Credit Card Cash Advance: Pros & Cons

Pros And Cons Of Credit Card Cash Advances

One of the benefits of having a credit card is that you can withdraw cash from your available credit line. Called a cash advance (or cash withdrawal), using your credit card to withdraw money as you would with a checking or savings account is an option when you must have a fistful of dollars. 

But cash advances also come with a litany of downsides. 

Before turning to your credit card’s credit line for a cash advance, review all the pros and cons involved. Here’s what you need to know, and when you may be better off with an alternative solution to your financial dilemma. 

Pros of Credit Card Cash Advances

Using your credit card’s credit line to get a cash loan has quite a few benefits:

1. Fast Cash

The majority of credit card issuers allow cardholders to take out cash from their credit line. So if you need money, it’s usually accessible. 

Visit your credit card issuer’s website, identify your card, then review the terms to see if you qualify. It should show whether cash withdrawals are one of your card’s features. Or just give your card issuer a call — the representative will let you know.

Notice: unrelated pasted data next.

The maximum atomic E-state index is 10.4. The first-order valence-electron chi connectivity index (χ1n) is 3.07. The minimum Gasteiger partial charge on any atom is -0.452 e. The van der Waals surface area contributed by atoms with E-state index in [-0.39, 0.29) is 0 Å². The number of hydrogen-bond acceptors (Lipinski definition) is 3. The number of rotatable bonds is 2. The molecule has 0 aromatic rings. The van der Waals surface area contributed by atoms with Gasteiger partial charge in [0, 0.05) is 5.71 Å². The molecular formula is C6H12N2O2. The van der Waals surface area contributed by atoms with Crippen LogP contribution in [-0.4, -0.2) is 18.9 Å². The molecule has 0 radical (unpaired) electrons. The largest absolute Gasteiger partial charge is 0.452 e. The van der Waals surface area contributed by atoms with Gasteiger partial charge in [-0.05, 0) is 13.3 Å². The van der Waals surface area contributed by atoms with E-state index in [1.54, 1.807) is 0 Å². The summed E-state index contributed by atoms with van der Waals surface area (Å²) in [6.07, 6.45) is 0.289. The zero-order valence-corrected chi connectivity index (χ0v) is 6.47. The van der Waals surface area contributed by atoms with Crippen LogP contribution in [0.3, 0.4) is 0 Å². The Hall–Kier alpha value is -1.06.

2. Easy Withdrawals

If the credit issuer allows cash advances, you typically have a couple of options to get the money. You may go to any ATM and withdraw money as you would with a debit card attached to your checking or savings account. 

How to Make a Credit Card Cash Advance

You will see a “cash withdrawal” or “cash advance” option, at which stage all you need to do is select the amount you want to take out. Or you can go inside the bank and request a withdrawal from the teller. 

Some issuers will also send you a check that you can use to take out cash. 

3. No Credit Check Needed

If you want to take out a loan from a bank or credit union, you must complete and submit an application, which would add a hard credit inquiry to your credit report. 

Lowering your credit score further may be the last thing you need if your credit is not so great. You would also need to pass the credit check, and it’s possible you won’t meet the lender’s criteria.

But with a cash advance, the money you need is available to you in one lump sum, without jumping through any hoops or having a hard inquiry added to your credit reports. 

4. Low Minimum Payments

Unlike an installment loan that you repay through fixed monthly payments, a cash advance gives you the option to make small monthly payments to the credit card issuer. The minimum payments for a cash advance are calculated the same way card purchases are — either a small fixed amount or 1% to 3% of the total balance. 

Cash advances have the benefit of low monthly repayments, but interest accrues daily.

As long as you meet the minimum payment (and pay on time), your account will remain in good standing. 

5. Can Get You Out of a Jam 

A cash advance can come in handy when you have to pay for something in cash. Although almost all merchants accept electronic payments, a few still operate on a cash-only basis. These may be mom-and-pop businesses such as dry cleaners, food trucks, child care workers, and dog walkers.